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Chicken farmers need to vaccinate stock, experts say

By Mugucia Rugene
A farmer from Kirinyaga displays at KOPIA Muguga Centre in Kiambu where they were trained and given improved Kienyeji chicken. PHOTO: MUGUCIA RUGENE.

A poultry veterinarian has blamed some farmers for the many losses of their newly hatched chicks after failing to vaccinate them right from day one.

According to Dr. Kim Keejong, a lead researcher in poultry and County Director for the Korea Program on International Agriculture (KOPIA), many farmers who just stock the birds without seeking for guidance ended up losing them all.

Keejong said the commonest diseases which kill the newly hatched chicks include New Castle, Fowl typhoid and Gumboro. The researcher who is currently training farmers in Senegal, Zimbabwe and Kenya said after losing the entire chick stock usually discourages farmers from poultry farming but this can be avoided.

“We have vaccination programs which start from day one all the way to the 16th week where de-worming of the chicks is mandatory, short of which the survival rate is almost nil,” he said.

Keejong said his organization was committed to ensuring farmers in the African continent got the best breed of poultry as a food security measure.

“The objective of the Korea Program on International Agriculture is to ensure the ordinary rural farmers have access to the quality poultry breed especially the duo purpose ones (for both egg and meat), which are early maturing and give good economic returns while they require less labour keeping,” he said.

He said his Muguga-based center is involved in the breeding of the high-quality chicks which are later distributed for free to farmers across the country while the same technology is replicated in various selected African counties.

“The target is to provide many farmers with the improved breed from the two big hatcheries at Muguga KOPIA center in Kiambu where thousands of chickens are being produced. All that we require is for the farmers to form a group of twenties and more, come to our center for training and get the chicken free of charge,” he said.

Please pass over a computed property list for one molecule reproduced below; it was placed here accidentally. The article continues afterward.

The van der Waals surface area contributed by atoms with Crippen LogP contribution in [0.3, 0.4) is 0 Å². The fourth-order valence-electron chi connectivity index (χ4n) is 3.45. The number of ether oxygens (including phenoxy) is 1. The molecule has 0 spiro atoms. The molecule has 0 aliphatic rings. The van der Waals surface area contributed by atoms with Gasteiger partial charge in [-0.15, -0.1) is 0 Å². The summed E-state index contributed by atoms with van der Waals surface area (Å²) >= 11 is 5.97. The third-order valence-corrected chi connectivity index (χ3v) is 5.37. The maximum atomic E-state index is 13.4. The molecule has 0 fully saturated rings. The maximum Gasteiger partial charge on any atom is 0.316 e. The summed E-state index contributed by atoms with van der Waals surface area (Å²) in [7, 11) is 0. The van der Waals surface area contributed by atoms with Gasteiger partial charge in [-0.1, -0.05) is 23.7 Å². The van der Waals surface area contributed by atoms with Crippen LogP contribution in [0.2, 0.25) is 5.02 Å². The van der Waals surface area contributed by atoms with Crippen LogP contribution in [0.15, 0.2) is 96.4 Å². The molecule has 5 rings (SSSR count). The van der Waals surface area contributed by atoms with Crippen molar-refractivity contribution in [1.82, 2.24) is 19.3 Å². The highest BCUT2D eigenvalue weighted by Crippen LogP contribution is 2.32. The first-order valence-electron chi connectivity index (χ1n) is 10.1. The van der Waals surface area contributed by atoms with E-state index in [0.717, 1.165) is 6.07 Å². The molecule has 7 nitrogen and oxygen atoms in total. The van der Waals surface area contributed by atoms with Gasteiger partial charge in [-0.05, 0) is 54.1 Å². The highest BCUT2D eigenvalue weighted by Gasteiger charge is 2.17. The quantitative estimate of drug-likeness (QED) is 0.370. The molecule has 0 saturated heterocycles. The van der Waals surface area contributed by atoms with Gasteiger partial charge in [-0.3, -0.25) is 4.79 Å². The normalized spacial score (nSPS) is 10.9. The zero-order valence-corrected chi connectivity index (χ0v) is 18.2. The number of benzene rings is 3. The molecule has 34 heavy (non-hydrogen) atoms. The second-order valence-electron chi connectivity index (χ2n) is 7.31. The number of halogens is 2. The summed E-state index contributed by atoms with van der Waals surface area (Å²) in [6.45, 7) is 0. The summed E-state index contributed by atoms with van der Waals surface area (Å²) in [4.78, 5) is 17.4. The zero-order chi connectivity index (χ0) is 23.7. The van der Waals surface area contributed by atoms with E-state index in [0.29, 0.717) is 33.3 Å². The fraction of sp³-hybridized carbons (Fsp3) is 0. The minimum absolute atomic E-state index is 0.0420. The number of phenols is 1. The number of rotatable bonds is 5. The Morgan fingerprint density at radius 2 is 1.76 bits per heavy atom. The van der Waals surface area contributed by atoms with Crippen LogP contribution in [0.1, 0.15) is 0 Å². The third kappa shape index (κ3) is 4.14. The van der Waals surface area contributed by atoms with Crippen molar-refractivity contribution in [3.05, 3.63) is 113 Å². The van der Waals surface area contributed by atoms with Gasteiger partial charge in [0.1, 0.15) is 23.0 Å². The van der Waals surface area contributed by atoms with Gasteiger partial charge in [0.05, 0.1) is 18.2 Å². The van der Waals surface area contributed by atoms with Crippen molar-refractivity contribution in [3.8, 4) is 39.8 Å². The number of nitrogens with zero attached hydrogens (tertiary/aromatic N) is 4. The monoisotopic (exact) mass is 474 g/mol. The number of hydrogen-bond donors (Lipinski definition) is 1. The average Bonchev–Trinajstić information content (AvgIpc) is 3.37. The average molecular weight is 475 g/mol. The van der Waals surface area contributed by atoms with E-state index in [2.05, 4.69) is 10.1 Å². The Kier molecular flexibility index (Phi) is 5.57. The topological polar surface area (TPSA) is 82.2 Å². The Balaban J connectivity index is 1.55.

He said the project aims to enhance indigenous poultry production and marketing for poverty alleviation and improved food security amongst smallholder households. The improved indigenous poultry breeds are able to increase eggs from 200 to 250 a year up from between 30 to 50 a year when compared with the local chicken breed.

The official said the egg-laying age for the improved breed has been lowered five to six months as opposed to the local chicken which takes about eight months to start laying. Other attributes of the improved breed are the improved chick weight of 40 to 50 grams up from 25 grams for the local chick.

Another veterinarian involved in animal production Antony Ndegwa said since information on disease prevention on animals is easily available and accessible through field extension officers, no farmer should lose his or her livestock.

Ndegwa, however, blamed some traders who sell the one-day chicks to farmers without first taking them through on what was expected of them in as far as the health of the chicks is concerned.

He said food deficit is widespread in Kenya with sixteen million Kenyans unable to meet the cost of sufficient food which the projects seek to address through the farmers' training and in the provision of the Kienyenji chicken.

He said it is against this background that the Kenyan government is partnering with the Korean government in the project that seeks to improve the livelihood of low-income farmers through the provision of an improved indigenous chicken. The project is being implemented by the Kenya Agricultural and Research Livestock organization and the Korea Project on International Agriculture (KOPIA).

“All the chicken being developed here will be given to the farmers and this is why the training is important to give them knowledge on how to take good care of the birds and get maximum profit,” Ndegwa said.

He said the indigenous chicken and its products provide a lower initial investment and are more affordable to the low-income small holder’s households. He said farmers are discouraged to depend on commercial feeds which are expensive and at times of substandard quality.

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